Financing agriculture properties can absolutely come with it’s own special set of challenges.
Despite this, there’s no denying that more and more people are seeing the allure of moving from large city centres to a more quiet rural lifestyle.
If you’re working with a borrower who wishes to purchase property that is zoned or currently used for agricultural purposes, there are mortgage options for them with MIC’s and private lenders.
Legally speaking, there is actually no difference between the security a lender takes over agricultural land and regular residential land.
There is however, one large challenge for the lender to consider.
This challenge lies in the layers of farm protection legislation that has been enacted both federally and provincially. The effect of this legislation creates a situation where it is much more difficult to foreclose on agricultural properties. And this is why many lenders avoid them.
Now, this does not mean the borrower is out of luck and their dreams of rural living will be dashed.
Here are a couple of considerations that can make a difference to your lender:
- How a borrower earns their income will matter in the case of financing agriculture land. If the borrower earns their income from farming their property instead of from a traditional job this can create a potential issue for the lender. Whereas if a borrower maintains a traditional job and just happens to live on a large parcel of land, this can offer more security in the eyes of the lender.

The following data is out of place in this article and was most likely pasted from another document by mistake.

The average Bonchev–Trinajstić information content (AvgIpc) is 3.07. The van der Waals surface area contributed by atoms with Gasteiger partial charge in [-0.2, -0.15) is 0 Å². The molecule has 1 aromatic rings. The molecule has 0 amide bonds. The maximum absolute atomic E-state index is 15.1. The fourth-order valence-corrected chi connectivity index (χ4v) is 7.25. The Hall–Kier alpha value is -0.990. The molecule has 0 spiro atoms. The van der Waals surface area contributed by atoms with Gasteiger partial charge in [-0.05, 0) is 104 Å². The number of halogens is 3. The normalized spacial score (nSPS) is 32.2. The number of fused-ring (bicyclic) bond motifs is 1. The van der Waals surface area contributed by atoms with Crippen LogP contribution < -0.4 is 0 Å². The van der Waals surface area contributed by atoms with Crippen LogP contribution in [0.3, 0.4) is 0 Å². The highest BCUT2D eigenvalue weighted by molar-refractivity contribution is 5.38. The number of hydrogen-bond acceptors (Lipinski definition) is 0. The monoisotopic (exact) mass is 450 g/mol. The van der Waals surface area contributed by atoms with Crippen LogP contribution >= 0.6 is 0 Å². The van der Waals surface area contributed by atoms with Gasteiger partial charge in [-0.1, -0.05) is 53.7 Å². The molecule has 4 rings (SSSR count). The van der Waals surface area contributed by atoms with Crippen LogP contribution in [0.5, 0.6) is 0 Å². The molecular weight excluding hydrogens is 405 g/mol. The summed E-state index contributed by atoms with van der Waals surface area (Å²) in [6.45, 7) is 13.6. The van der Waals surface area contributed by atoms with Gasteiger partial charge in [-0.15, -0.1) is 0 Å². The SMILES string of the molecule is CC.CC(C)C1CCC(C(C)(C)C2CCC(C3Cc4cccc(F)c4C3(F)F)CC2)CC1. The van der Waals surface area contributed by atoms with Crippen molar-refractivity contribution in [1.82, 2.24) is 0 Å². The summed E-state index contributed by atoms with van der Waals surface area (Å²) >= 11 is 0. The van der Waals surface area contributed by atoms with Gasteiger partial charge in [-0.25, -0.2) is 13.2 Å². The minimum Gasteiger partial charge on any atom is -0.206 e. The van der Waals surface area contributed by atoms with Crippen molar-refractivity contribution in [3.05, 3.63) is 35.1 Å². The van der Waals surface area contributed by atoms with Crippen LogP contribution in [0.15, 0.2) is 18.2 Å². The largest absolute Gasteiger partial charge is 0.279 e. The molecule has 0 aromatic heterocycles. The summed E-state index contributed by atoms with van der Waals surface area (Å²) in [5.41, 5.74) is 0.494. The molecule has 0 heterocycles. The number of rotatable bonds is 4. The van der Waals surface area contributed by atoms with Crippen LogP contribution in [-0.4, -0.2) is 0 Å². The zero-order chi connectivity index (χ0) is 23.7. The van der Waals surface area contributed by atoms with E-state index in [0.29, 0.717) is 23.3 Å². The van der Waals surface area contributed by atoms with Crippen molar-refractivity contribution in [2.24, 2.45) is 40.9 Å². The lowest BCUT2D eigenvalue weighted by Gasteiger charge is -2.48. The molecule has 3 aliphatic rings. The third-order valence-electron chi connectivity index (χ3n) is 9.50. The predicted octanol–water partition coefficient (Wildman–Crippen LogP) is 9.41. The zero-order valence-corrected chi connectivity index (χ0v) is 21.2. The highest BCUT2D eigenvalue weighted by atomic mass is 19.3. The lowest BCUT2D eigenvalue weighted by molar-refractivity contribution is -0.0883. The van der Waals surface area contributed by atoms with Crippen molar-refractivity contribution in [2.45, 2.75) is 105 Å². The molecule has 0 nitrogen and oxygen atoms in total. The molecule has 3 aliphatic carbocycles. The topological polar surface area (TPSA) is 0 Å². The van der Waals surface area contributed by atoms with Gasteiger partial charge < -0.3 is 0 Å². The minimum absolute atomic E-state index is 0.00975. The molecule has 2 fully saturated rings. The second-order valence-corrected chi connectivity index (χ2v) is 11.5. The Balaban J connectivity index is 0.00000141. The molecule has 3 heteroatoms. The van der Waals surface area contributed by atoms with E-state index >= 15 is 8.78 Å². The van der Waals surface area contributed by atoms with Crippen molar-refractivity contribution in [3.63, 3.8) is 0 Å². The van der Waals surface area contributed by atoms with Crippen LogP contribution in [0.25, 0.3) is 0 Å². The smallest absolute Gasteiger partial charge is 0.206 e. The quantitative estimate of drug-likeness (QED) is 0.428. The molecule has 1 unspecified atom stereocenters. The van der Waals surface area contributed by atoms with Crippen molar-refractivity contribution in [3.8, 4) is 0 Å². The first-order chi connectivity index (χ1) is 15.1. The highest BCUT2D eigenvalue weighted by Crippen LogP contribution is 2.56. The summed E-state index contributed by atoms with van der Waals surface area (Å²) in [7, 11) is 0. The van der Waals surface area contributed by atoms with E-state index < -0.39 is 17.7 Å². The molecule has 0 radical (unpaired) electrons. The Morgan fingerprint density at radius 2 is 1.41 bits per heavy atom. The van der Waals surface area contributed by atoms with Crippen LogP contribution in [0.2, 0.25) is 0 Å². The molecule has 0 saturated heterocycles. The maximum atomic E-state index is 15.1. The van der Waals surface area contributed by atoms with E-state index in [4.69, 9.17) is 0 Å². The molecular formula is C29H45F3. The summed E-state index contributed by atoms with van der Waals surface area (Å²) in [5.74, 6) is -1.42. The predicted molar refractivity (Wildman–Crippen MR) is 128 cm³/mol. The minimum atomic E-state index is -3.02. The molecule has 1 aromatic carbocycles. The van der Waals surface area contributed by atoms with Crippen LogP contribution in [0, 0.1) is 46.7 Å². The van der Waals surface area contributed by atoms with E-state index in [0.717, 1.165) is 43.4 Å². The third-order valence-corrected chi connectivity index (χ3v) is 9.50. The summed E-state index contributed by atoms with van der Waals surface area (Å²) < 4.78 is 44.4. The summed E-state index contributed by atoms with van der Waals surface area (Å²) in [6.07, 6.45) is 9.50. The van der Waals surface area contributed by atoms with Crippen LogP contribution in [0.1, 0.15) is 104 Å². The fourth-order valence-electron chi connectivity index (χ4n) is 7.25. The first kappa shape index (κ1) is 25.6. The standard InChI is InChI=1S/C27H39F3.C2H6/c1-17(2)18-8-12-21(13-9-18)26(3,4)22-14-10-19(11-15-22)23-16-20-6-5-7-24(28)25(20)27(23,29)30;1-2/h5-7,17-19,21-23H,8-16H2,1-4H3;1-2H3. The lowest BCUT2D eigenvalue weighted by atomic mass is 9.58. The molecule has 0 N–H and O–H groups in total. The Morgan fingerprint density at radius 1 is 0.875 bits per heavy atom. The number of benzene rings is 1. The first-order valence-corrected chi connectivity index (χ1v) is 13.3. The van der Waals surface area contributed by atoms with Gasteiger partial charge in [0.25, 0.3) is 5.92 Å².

- How the property is zoned and how it is being used. A piece of land already zoned for agricultural use can make financing more difficult as farming would be considered a ‘permitted use’. Land zoned for farming can make foreclosing on the property more difficult for the lender.
- If animals or livestock are involved and the property looks more like a farm than a residential acreage, this can potentially create an issue for some lenders as well.
Basically, if the lender can plan a clear exit strategy should the mortgage go into a foreclosure, the deal may get traction. Gather as much information as possible from your clients before you present the file to your lender so they can provide the most clarity for you and your borrowers.